Brand Building — Crossing Over Continents and Time

Brands are like viruses. They need to be exposed to new hosts wherein they can proliferate and mutate. These are lessons for nation brand builders.

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The first Cabinet of the Republic of Zambia upon independence from the United Kingdom, 24 October 1964

This article has been written by Joel O’Loughlin, Co-founder & Managing Director of  MyZambia MyAfrica, a member of The Best of Zambia. 

A brand simply represents the sum of people’s perceptions of an individual, company, product, service or place.

Derived from the Old Norse brandr, meaning to burn, branding started quite literally. Cattle branding was one of the earliest examples of representing ownership over property and, through association over time, connoting taste and quality.

Branding was not a term Josiah Wedgwood, the 18th-century English potter, would have comprehended. Yet his understanding of how it works was so instinctive that he is acclaimed by some as the father of modern branding.

Wedgwood opened his first pottery workshop in Staffordshire (United Kingdom) in 1759. By the time of his death 36 years later, his wares were being sold worldwide and he had accumulated a fortune worth about £500 million in modern terms. Indeed, some commentators have compared him to Steve Jobs in his ability to successfully harness design, technology, advertising and creative showmanship to position his brand.

Above all, Wedgwood’s strategy relied on fashionable appeal. He ensured his products were hyped in the press and elaborately displayed in his posh London showrooms. He was the first to understand the value of celebrity endorsement, courting painters, architects and other fashion trendsetters of the day.

One of them was Queen Charlotte, for whom Wedgwood produced a tea set. He capitalised on his status as potter to Her Majesty, by marketing his Queen’s Ware range that helped extend his brand into the mass market while stimulating appeal for his more upmarket products.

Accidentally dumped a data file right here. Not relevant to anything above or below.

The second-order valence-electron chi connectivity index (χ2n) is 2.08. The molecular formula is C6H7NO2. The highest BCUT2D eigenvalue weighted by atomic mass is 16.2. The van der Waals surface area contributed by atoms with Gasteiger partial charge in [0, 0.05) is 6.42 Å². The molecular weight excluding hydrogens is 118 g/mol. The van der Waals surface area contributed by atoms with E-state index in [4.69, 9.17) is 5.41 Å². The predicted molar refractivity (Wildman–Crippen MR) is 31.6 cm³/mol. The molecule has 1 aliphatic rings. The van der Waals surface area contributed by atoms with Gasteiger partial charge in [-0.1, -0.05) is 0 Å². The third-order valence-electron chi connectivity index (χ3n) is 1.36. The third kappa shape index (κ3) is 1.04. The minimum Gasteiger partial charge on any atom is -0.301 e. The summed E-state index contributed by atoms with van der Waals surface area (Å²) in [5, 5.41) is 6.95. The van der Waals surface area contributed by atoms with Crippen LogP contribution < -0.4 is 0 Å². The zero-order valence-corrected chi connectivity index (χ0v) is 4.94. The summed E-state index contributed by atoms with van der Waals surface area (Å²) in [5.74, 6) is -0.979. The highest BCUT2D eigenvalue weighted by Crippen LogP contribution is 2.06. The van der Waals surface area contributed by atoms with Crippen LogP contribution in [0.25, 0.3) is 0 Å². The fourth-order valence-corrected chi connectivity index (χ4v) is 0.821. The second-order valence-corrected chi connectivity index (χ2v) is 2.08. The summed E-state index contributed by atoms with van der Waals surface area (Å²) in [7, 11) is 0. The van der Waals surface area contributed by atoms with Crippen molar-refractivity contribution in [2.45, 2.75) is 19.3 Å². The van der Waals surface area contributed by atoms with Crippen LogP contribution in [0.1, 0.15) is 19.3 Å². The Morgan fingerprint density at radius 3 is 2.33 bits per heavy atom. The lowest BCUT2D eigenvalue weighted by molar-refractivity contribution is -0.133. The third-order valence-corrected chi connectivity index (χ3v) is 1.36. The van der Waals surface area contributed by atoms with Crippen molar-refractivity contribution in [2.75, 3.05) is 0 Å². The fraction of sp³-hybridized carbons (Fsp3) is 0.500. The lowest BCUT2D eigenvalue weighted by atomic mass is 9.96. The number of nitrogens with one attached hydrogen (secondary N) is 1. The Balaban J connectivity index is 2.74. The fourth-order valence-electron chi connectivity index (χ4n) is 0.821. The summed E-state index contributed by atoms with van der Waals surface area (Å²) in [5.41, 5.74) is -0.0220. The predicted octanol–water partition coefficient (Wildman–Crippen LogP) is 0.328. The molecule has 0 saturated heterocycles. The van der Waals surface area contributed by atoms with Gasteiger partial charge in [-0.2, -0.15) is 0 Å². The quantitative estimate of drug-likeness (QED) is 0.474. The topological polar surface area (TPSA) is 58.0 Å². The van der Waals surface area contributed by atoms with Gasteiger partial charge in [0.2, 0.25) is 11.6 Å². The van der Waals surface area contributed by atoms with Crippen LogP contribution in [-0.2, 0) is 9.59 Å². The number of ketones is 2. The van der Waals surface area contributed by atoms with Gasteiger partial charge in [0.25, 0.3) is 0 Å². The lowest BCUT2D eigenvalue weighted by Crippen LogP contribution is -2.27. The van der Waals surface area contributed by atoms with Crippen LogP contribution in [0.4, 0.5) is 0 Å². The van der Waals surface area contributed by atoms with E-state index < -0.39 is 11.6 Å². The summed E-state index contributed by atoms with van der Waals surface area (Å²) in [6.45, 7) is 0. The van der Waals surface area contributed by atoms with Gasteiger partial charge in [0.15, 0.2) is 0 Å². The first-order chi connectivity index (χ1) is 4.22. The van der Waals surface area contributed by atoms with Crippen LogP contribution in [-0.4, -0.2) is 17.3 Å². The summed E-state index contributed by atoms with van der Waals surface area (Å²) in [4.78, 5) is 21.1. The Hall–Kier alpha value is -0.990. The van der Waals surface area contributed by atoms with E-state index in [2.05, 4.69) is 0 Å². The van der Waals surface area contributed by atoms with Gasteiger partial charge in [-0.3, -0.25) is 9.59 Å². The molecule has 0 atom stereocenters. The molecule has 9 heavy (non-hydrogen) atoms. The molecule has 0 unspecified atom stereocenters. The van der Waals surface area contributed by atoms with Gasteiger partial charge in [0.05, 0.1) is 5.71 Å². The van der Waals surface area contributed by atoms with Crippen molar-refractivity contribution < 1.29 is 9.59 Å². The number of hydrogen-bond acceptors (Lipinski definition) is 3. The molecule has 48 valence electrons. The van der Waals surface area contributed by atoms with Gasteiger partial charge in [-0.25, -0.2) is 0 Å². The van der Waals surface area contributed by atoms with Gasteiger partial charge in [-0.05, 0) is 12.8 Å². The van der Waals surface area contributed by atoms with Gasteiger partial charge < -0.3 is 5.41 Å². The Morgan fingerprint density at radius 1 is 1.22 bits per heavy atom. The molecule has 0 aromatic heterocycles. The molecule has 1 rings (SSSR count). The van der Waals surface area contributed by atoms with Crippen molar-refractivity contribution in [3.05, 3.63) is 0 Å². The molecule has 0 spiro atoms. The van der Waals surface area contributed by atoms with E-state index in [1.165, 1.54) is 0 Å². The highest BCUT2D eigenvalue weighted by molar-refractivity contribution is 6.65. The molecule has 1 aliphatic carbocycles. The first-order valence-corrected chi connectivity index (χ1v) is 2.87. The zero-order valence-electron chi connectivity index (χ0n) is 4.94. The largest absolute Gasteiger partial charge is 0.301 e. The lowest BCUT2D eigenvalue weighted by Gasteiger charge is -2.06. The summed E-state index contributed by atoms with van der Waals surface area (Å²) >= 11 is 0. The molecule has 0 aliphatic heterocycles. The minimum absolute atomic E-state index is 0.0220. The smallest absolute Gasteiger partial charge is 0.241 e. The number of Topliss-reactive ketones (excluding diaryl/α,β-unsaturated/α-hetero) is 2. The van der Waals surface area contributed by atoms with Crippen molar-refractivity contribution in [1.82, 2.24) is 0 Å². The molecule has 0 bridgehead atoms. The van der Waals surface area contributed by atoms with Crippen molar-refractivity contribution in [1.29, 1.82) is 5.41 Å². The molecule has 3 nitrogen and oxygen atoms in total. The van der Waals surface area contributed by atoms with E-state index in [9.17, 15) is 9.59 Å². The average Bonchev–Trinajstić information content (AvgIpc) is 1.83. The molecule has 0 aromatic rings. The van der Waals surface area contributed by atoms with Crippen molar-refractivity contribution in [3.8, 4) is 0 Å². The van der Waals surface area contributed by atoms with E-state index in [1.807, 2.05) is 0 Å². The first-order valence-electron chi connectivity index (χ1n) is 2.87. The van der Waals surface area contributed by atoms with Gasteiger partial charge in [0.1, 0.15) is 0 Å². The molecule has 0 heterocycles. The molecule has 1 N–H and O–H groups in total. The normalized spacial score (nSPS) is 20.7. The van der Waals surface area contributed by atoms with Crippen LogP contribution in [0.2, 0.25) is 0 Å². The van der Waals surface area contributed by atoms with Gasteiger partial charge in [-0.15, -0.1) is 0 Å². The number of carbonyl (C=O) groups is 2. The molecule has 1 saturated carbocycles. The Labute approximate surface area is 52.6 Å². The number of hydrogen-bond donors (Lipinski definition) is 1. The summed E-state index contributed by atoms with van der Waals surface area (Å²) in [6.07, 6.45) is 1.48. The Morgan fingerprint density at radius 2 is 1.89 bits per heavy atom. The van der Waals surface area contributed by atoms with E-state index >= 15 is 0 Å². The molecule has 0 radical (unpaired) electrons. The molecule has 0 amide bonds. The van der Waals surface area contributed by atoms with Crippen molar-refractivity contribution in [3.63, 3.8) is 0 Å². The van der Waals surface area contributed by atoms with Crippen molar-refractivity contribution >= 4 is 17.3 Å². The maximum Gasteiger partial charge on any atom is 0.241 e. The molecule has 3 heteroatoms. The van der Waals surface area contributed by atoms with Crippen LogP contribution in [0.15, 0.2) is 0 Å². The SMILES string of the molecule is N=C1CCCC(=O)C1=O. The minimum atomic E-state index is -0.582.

As a result, Wedgwood’s brand equity soared. He was regularly able to sell his products at double the average price, cementing his place as the creator of the first global luxury brand.

Fast forward to Birmingham (United Kingdom) in the 1960’s and 1970’s to the household of a first generation of immigrants from the island of Nevis, in the Eastern Caribbean. My father had been a very successful fisherman in Nevis. He was born in St Kitts in the 1920’s.

This young arrival to the English shores heard Johnny Nash singing ‘Hold Me Tight’, and my soul resonated at fever pitch. Soon, this new sound was everywhere around, at the youth club, my school dances and on the radio Desmond Dekker crackled with his hit-song ‘Israelites’. Like the unfortunate children of Hamelin, the music lured me away from studies into an underworld of sound systems and Jamaican record shops. From that time, reggae has become the soundtrack of my life, with every milestone marked by melodic mnemonics. My first car cruised to the melancholy of Junior Byles’ ‘Curly Locks’. Jerry Jones’ ‘Still Waters’ returns Sue to arms which last held her 30 years ago. And Derrick Harriot’s ‘Eighteen with a Bullet’ plugged me at my 21 st birthday party.

In the intervening decades reggae has made the leap from a localised Jamaican art form to a globally recognised cultural expression. Replicating how this happened should be a preoccupation of African nation-branders.

Wedgwood came to appreciate that brands are like viruses. They need to be exposed to new hosts wherein they can proliferate and mutate.